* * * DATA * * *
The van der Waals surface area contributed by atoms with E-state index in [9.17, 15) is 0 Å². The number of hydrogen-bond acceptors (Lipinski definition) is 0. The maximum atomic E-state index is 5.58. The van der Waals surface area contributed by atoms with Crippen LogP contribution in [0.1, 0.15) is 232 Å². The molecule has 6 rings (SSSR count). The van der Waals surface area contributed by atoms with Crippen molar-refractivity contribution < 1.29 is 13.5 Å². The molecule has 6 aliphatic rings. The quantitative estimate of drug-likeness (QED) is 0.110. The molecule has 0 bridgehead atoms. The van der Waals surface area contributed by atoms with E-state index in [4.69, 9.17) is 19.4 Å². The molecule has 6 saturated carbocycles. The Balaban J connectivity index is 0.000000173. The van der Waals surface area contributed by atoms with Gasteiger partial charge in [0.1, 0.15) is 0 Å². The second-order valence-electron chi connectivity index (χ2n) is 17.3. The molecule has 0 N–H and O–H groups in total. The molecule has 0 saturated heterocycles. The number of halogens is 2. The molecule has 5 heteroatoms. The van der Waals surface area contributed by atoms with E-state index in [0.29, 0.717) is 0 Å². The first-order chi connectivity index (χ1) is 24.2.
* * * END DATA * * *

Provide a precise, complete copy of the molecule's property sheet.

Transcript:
The van der Waals surface area contributed by atoms with E-state index in [9.17, 15) is 0 Å². The number of hydrogen-bond acceptors (Lipinski definition) is 0. The maximum atomic E-state index is 5.58. The van der Waals surface area contributed by atoms with Crippen LogP contribution in [0.1, 0.15) is 232 Å². The molecule has 6 rings (SSSR count). The van der Waals surface area contributed by atoms with Crippen molar-refractivity contribution < 1.29 is 13.5 Å². The molecule has 6 aliphatic rings. The quantitative estimate of drug-likeness (QED) is 0.110. The molecule has 0 bridgehead atoms. The van der Waals surface area contributed by atoms with E-state index in [4.69, 9.17) is 19.4 Å². The molecule has 6 saturated carbocycles. The Balaban J connectivity index is 0.000000173. The van der Waals surface area contributed by atoms with Gasteiger partial charge in [0.1, 0.15) is 0 Å². The second-order valence-electron chi connectivity index (χ2n) is 17.3. The molecule has 0 N–H and O–H groups in total. The molecule has 0 saturated heterocycles. The number of halogens is 2. The molecule has 5 heteroatoms. The van der Waals surface area contributed by atoms with E-state index in [0.29, 0.717) is 0 Å². The first-order chi connectivity index (χ1) is 24.2.